Prioritizing the tasks on hand can help reduce the challenges in completing them. Putting time and energy to important tasks and breaking a big task into smaller steps makes things easier. When one finishes one thing at a time and is able to meet one`s responsibilities in time, the effect can be inspiring.

• Do Not Baulk At Delegating Responsibility.
Delegating responsibility when it is appropriate, prevents emergence of stress. When one has several tasks at hand and puzzles over how to go about them, assigning smaller tasks to others can work wonders. This can be done both in office and at home.

• Learn To Be Assertive.

Practicing to be a little more assertive or learning to say `no` when required can prevent you from taking up extra tasks which can eat into your precious time and energy. We often come across a housewife at home or an executive in office putting themselves under unwelcome stress by taking more than what they can handle.

• Keep A Time Planner.
Keeping a time planner ready helps going about one`s task systematically. The listings should be scheduled on a day-to-day and priority basis. It is, also, important to allot a little more time for each schedule to avoid working under strain and anxiety.

• Take Planned Breaks From Work.
Whether a quick 5-minutes break or a 5-day long holiday, the breaks might offload the after-effects of stress in us. A jaunt to a spa or health resort goes a long way in refueling our stress resistant capabilities.

Effective Communication
Effective communication is key to the success of all kinds of relationships. Stress—the real `bug` in our lives, generally comes from the interaction with others and demand from modern way of living. A hiccup in communication at any level is most likely to lead you into a stress situation.

Learning to say no, developing interpersonal communication skills such as listening to other`s views and providing effective and timely feedback is key to effective communication.

When your ideas and attitudes are effectively communicated to people around, you may find yourself in a win-win situation in every sphere of life-family, workplace or social gathering. This can save you from unnecessary misunderstandings and consequent tensions.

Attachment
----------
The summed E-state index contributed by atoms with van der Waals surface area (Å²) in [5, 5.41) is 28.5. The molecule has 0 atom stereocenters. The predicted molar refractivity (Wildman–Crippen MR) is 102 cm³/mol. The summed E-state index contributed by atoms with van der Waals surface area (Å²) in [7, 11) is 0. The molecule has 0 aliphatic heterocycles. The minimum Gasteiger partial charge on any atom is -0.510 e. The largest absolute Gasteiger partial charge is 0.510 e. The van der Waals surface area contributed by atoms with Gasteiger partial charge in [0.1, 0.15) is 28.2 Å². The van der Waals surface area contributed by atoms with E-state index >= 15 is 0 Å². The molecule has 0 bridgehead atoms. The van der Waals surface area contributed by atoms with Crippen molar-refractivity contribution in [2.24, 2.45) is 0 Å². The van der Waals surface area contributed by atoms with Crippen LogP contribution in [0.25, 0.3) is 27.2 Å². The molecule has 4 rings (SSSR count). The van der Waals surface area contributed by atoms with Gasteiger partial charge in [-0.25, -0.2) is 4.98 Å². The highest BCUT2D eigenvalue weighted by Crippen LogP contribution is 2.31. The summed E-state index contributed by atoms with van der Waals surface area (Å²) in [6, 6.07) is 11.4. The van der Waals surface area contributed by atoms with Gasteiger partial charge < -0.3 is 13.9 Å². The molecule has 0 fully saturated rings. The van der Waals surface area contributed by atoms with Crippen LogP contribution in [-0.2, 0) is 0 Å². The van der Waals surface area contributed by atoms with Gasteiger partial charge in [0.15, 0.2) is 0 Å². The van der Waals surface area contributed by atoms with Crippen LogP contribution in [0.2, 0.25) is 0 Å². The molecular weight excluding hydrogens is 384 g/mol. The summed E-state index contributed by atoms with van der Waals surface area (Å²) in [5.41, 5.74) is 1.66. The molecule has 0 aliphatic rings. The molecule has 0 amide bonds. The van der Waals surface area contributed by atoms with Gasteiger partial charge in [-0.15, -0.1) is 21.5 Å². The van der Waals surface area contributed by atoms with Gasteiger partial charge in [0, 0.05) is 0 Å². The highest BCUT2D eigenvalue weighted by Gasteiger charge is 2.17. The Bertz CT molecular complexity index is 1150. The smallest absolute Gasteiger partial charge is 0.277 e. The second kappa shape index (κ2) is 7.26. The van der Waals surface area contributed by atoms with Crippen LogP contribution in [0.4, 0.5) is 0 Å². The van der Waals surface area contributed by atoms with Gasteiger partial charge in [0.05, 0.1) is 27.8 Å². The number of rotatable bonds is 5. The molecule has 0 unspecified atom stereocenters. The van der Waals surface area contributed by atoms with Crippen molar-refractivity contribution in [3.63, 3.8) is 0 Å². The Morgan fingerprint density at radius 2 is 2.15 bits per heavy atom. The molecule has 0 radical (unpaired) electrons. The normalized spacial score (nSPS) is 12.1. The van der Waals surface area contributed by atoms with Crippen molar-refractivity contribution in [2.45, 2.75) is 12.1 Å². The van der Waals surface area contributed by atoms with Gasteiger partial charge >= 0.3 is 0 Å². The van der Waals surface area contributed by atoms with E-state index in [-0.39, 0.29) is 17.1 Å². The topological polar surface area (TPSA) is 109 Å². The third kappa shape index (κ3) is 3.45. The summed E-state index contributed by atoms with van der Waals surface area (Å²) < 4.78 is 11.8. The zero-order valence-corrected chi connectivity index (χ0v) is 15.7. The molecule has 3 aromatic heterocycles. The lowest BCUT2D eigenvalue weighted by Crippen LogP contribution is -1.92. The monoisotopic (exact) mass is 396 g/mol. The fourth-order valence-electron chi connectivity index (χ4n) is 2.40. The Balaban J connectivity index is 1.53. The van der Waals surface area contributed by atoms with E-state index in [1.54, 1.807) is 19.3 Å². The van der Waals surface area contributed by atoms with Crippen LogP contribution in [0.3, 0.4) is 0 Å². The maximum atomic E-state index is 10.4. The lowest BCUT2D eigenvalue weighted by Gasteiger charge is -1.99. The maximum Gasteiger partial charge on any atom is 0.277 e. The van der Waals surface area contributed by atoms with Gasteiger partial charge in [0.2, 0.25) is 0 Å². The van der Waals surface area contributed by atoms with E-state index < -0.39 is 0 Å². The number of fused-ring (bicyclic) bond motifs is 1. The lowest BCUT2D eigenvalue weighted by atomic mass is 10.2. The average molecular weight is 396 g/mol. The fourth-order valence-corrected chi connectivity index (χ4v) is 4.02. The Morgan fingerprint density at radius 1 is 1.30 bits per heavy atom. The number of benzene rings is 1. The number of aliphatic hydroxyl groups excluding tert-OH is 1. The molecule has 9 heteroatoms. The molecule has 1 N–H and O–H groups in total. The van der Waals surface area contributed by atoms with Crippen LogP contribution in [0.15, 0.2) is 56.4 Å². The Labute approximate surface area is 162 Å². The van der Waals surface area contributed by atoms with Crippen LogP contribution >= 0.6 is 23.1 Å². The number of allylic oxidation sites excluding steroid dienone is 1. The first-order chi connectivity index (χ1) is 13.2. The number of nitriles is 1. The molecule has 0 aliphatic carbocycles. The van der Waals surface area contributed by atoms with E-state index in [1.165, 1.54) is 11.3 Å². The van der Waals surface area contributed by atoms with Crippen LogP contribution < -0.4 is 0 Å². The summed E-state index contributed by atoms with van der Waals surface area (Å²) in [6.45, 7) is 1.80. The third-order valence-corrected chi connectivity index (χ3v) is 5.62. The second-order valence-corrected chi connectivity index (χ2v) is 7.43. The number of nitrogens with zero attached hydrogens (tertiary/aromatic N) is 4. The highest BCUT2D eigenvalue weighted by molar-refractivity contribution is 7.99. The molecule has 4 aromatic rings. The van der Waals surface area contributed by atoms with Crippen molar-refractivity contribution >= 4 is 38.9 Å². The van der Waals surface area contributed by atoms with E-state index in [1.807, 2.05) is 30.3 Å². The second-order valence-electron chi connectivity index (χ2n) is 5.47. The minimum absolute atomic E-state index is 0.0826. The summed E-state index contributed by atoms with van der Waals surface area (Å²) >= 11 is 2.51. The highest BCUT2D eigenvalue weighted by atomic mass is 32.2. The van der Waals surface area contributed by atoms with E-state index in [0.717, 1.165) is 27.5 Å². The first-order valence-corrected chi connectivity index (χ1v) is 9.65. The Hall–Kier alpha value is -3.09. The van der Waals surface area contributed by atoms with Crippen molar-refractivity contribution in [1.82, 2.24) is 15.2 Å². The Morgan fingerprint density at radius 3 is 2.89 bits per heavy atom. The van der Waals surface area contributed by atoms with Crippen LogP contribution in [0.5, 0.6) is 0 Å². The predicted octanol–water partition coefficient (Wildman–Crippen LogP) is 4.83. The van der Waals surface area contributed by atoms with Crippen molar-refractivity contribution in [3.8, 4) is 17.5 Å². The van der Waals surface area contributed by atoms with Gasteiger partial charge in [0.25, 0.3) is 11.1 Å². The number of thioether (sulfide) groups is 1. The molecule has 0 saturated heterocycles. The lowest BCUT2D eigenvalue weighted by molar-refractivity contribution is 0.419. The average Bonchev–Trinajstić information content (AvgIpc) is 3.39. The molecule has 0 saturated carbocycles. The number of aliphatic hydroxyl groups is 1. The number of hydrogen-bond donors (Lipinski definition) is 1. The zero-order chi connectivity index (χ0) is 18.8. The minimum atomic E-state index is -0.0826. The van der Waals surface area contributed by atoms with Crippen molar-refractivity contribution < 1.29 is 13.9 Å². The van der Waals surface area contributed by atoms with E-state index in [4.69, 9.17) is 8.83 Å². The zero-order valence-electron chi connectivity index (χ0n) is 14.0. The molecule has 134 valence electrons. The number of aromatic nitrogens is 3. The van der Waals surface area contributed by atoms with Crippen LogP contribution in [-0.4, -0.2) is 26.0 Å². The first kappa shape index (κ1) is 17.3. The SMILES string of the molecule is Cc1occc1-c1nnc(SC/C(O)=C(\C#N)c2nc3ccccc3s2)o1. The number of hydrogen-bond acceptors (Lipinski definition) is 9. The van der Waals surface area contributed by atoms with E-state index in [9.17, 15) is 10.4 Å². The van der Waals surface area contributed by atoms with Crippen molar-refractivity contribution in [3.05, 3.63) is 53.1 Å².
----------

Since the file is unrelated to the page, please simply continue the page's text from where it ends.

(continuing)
Look younger,Feel younger & Stay young..

Keep always young. Youngness can your world green & more green.........
Look younger
A man typically greets those first wrinkles with an anxious frown, which in turn produces more wrinkles. Indeed, the effects of age first show up on our faces, especially around the eyes. In a recent study in Ophthalmology, 47 young adults had their eye movements tracked as researchers presented them with images of older adults. When asked to determine the ages of the people in the photos, the study participants focused on the eye region, particularly the brow and lower lids. If you want to fool the kids, the best thing you can do for your skin is to wear sunblock with an SPF of 30, says Cameron Rokhsar, M.D., a dermatologist and laser surgeon. The best block is Anthelios; it's the only sunscreen that contains mexoryl, a powerful drug that protects your skin against UVA rays. But that's just the start.

Stay young
If you want to see your 85th birthday, limit your alcohol to two drinks a day. This may make you less likely to die of cardiovascular disease, according to Japanese researchers. And make one of those drinks red. A recent review in Alcoholism: Clinical and Experimental Research suggests that resveratrol, a compound commonly found in red wine, may prevent or delay the onset of chronic disease. As you savor your pinot, swallow these other stay-young secrets.

Feel younger